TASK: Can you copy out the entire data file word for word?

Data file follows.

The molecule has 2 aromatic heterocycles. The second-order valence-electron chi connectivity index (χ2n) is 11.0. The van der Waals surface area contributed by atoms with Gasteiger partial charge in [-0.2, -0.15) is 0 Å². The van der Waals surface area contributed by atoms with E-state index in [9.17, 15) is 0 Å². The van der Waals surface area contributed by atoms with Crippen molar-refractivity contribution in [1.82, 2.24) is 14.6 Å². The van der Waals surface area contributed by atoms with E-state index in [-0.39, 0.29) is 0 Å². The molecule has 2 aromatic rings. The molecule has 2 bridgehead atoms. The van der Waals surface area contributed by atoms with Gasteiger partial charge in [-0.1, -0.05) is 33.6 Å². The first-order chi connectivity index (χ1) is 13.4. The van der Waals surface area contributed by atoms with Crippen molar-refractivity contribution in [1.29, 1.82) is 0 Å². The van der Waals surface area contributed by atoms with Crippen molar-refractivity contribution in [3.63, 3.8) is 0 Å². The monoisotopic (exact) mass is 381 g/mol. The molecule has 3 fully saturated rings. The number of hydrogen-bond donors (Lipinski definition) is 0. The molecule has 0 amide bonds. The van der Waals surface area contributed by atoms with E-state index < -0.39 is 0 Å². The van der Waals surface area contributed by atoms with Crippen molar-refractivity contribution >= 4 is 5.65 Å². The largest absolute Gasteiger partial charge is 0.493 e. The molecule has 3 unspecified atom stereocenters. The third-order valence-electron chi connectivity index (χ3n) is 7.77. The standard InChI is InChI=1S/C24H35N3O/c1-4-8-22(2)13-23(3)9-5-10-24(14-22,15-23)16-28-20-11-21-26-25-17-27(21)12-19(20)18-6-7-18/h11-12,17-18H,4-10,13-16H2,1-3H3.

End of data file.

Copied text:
The molecule has 2 aromatic heterocycles. The second-order valence-electron chi connectivity index (χ2n) is 11.0. The van der Waals surface area contributed by atoms with Gasteiger partial charge in [-0.2, -0.15) is 0 Å². The van der Waals surface area contributed by atoms with E-state index in [9.17, 15) is 0 Å². The van der Waals surface area contributed by atoms with Crippen molar-refractivity contribution in [1.82, 2.24) is 14.6 Å². The van der Waals surface area contributed by atoms with E-state index in [-0.39, 0.29) is 0 Å². The molecule has 2 aromatic rings. The molecule has 2 bridgehead atoms. The van der Waals surface area contributed by atoms with Gasteiger partial charge in [-0.1, -0.05) is 33.6 Å². The first-order chi connectivity index (χ1) is 13.4. The van der Waals surface area contributed by atoms with Crippen molar-refractivity contribution in [1.29, 1.82) is 0 Å². The van der Waals surface area contributed by atoms with Crippen molar-refractivity contribution in [3.63, 3.8) is 0 Å². The monoisotopic (exact) mass is 381 g/mol. The molecule has 3 fully saturated rings. The number of hydrogen-bond donors (Lipinski definition) is 0. The molecule has 0 amide bonds. The van der Waals surface area contributed by atoms with E-state index < -0.39 is 0 Å². The van der Waals surface area contributed by atoms with Crippen molar-refractivity contribution >= 4 is 5.65 Å². The largest absolute Gasteiger partial charge is 0.493 e. The molecule has 3 unspecified atom stereocenters. The third-order valence-electron chi connectivity index (χ3n) is 7.77. The standard InChI is InChI=1S/C24H35N3O/c1-4-8-22(2)13-23(3)9-5-10-24(14-22,15-23)16-28-20-11-21-26-25-17-27(21)12-19(20)18-6-7-18/h11-12,17-18H,4-10,13-16H2,1-3H3.